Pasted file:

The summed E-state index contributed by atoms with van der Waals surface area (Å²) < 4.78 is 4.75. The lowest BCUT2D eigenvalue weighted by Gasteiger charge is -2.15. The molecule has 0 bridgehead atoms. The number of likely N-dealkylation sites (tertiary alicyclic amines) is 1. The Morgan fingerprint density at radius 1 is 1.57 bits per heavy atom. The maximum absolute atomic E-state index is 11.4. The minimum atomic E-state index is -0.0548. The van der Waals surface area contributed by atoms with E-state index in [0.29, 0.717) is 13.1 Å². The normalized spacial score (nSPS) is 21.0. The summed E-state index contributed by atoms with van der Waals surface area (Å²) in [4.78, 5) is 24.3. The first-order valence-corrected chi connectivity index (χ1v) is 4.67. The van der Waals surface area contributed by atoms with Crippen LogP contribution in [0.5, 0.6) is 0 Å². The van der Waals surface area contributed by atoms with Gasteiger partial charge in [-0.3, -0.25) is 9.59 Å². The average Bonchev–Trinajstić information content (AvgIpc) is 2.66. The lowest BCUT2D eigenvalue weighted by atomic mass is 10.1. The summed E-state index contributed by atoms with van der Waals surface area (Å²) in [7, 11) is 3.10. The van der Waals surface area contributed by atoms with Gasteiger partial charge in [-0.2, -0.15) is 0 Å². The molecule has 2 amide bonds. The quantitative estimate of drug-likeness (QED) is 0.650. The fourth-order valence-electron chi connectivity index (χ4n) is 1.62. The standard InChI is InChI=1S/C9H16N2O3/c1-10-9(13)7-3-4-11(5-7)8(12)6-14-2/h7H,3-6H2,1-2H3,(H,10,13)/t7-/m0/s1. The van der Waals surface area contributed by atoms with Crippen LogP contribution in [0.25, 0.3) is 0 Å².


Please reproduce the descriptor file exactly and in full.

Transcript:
The summed E-state index contributed by atoms with van der Waals surface area (Å²) < 4.78 is 4.75. The lowest BCUT2D eigenvalue weighted by Gasteiger charge is -2.15. The molecule has 0 bridgehead atoms. The number of likely N-dealkylation sites (tertiary alicyclic amines) is 1. The Morgan fingerprint density at radius 1 is 1.57 bits per heavy atom. The maximum absolute atomic E-state index is 11.4. The minimum atomic E-state index is -0.0548. The van der Waals surface area contributed by atoms with E-state index in [0.29, 0.717) is 13.1 Å². The normalized spacial score (nSPS) is 21.0. The summed E-state index contributed by atoms with van der Waals surface area (Å²) in [4.78, 5) is 24.3. The first-order valence-corrected chi connectivity index (χ1v) is 4.67. The van der Waals surface area contributed by atoms with Crippen LogP contribution in [0.5, 0.6) is 0 Å². The van der Waals surface area contributed by atoms with Gasteiger partial charge in [-0.3, -0.25) is 9.59 Å². The average Bonchev–Trinajstić information content (AvgIpc) is 2.66. The lowest BCUT2D eigenvalue weighted by atomic mass is 10.1. The summed E-state index contributed by atoms with van der Waals surface area (Å²) in [7, 11) is 3.10. The van der Waals surface area contributed by atoms with Gasteiger partial charge in [-0.2, -0.15) is 0 Å². The molecule has 2 amide bonds. The quantitative estimate of drug-likeness (QED) is 0.650. The fourth-order valence-electron chi connectivity index (χ4n) is 1.62. The standard InChI is InChI=1S/C9H16N2O3/c1-10-9(13)7-3-4-11(5-7)8(12)6-14-2/h7H,3-6H2,1-2H3,(H,10,13)/t7-/m0/s1. The van der Waals surface area contributed by atoms with Crippen LogP contribution in [0.25, 0.3) is 0 Å².